The firm runs hundreds of these small, controlled experiments each year. Loveman says that when marketers suggest new initiatives, “I ask, did we test it first? And if I find out that we just whole-hogged, went after something without testing it, I’ll kill ’em. No matter how clever they think it is, we test it.”J. Nickell, “Welcome to Harrah’s,” Business 2.0, April 2002. The former ops professor is known to often quote quality guru W. Edwards Deming, saying, “In God we trust; all others must bring data.”
When Caesars began diving into the data, they uncovered patterns that defied the conventional wisdom in the gaming industry. Big money didn’t come from European princes, Hong Kong shipping heirs, or the Ocean’s 11 crowd—it came from locals. The less than 30 percent of customers who spent between one hundred and five hundred dollars per visit accounted for over 80 percent of revenues and nearly 100 percent of profits.P. Swabey, “Nothing Left to Chance,” Information Age, January 18, 2007.
The data also showed that the firm’s most important customers weren’t the families that many Vegas competitors were trying to woo with Disneyland-style theme casinos—it was Grandma! The firm focuses on customers forty-five years and older: twenty-somethings have no money, while thirty-somethings have kids and are too busy. To the premiddle-aged crowd, Loveman says, “God bless you, but we don’t need you.”L. Haugsted, “Better Take Care of Big Spenders; Harrah’s Chief Offers Advice to Cablers,” Multichannel News, July 30, 2007.
The names for reward levels on the Total Rewards card convey increasing customer value—Gold, Diamond, and Platinum. Spend more money at Caesars and you’ll enjoy shorter lines, discounts, free items, and more. And if Caesars’ systems determine you’re a high-value customer, expect white-glove treatment. The firm will lavish you with attention, using technology to try to anticipate your every need. Customers notice the extra treatment that top-tier Total Rewards members receive and actively work to improve their status.
To illustrate this, Loveman points to the obituary of an Ashville, North Carolina, woman who frequented a casino his firm operates on a nearby Cherokee reservation. “Her obituary was published in the Asheville paper and indicated that at the time of her death, she had several grandchildren, she sang in the Baptist choir and she was a holder of the [the firm’s] Diamond Total Rewards card.” Quipped Loveman, “When your loyalty card is listed in someone’s obituary, I would maintain you have traction.”G. Loveman, Speech and Comments, Chief Executive Club of Boston College, January 2005; emphasis added.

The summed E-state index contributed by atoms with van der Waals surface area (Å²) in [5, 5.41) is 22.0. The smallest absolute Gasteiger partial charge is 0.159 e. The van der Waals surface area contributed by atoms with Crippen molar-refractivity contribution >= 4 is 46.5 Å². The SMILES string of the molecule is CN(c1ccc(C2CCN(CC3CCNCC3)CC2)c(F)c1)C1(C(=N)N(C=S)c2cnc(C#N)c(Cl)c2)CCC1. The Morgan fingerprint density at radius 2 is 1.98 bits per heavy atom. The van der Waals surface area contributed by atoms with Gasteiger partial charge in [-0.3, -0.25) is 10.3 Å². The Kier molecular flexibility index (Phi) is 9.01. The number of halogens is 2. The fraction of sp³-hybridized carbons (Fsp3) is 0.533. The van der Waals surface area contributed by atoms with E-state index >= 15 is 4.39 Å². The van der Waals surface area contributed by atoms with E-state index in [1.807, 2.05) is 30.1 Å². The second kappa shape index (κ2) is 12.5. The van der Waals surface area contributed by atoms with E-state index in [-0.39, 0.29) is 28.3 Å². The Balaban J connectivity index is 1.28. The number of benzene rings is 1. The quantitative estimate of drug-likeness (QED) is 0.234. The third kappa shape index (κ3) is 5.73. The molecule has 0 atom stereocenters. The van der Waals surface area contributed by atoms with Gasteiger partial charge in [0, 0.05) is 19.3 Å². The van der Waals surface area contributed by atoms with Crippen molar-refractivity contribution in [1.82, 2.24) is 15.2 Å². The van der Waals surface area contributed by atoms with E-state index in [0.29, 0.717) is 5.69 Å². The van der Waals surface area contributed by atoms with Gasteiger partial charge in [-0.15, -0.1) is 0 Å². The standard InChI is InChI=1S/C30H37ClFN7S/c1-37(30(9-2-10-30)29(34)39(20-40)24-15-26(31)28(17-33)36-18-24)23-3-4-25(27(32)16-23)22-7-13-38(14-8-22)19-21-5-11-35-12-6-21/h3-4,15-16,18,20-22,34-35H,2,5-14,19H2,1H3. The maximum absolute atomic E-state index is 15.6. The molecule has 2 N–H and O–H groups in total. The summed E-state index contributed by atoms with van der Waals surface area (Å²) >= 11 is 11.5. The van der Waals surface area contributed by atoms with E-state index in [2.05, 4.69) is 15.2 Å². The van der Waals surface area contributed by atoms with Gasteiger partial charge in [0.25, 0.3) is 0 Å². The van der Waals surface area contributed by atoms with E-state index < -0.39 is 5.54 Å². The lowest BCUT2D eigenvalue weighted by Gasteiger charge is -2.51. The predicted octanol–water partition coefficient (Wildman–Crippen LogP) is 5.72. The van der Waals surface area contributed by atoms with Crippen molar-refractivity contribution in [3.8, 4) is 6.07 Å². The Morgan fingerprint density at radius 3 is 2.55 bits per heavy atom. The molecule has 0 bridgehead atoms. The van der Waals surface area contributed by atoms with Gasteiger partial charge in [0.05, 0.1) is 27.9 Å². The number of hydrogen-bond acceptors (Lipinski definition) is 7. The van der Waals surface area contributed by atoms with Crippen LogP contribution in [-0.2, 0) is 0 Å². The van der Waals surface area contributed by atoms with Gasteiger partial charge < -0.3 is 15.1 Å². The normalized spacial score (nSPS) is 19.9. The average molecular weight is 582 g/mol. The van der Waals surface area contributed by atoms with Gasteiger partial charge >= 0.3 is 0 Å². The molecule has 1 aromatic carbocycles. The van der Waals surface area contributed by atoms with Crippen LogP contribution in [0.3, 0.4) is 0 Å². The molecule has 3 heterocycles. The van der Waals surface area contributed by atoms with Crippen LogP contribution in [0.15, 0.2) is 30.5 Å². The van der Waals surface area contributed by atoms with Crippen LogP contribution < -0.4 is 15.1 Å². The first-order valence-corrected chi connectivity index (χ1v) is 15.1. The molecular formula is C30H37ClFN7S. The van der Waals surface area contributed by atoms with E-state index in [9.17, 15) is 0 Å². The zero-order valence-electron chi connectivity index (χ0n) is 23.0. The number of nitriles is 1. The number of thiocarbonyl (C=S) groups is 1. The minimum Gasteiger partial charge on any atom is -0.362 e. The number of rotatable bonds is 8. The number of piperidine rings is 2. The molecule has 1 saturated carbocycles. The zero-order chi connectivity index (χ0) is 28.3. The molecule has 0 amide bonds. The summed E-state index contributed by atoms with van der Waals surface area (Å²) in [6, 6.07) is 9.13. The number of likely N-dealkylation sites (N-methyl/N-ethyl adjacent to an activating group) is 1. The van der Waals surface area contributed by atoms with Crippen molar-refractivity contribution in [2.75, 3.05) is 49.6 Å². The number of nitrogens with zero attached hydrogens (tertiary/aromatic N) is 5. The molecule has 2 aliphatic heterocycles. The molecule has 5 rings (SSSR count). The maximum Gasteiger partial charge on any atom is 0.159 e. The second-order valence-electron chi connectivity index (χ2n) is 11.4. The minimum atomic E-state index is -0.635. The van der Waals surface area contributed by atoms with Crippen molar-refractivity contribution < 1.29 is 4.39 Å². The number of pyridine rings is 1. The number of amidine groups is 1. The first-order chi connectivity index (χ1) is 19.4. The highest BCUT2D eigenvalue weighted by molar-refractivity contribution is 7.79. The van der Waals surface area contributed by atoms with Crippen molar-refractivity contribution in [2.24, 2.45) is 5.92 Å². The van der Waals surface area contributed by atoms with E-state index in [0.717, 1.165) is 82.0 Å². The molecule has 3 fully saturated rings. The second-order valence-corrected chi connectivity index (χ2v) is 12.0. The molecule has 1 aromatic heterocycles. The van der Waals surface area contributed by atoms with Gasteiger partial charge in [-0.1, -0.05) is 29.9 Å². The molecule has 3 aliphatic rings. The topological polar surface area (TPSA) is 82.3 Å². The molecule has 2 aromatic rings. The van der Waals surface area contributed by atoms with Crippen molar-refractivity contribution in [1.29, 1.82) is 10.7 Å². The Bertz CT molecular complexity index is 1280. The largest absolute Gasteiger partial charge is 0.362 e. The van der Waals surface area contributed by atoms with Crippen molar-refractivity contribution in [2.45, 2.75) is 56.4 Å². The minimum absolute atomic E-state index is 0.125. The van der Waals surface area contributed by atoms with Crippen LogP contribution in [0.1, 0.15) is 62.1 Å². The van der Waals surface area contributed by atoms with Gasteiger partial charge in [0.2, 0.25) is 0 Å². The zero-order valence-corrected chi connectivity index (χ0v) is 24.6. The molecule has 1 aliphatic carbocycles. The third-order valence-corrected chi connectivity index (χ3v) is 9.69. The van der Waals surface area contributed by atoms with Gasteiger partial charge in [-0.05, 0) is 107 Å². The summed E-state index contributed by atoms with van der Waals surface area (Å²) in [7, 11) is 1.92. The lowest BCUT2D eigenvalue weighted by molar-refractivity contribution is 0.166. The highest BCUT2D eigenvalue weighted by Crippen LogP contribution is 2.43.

The degree of customer service pushed through the system is astonishing. Upon check-in, a Caesars customer who enjoys fine dining may find his or her table is reserved, along with tickets for a show afterward. Others may get suggestions or special offers throughout their stay, pushed via text message to their mobile device.M. Wagner, “Harrah’s Places Its Bet On IT,” InformationWeek, September 16, 2008. The firm even tracks gamblers to see if they’re suffering unusual losses, and Caesars will dispatch service people to intervene with a feel-good offer: “Having a bad day? Here’s a free buffet coupon.”T. Davenport and J. Harris, Competing on Analytics: The New Science of Winning (Boston: Harvard Business School Press, 2007).
The firm’s CRM effort monitors any customer behavior changes. If a customer who usually spends a few hundred a month hasn’t shown up in a while, the firm’s systems trigger follow-up contact methods such as sending a letter with a promotion offer, or having a rep make a phone call inviting them back.G. Loveman, Speech and Comments, Chief Executive Club of Boston College, January 2005.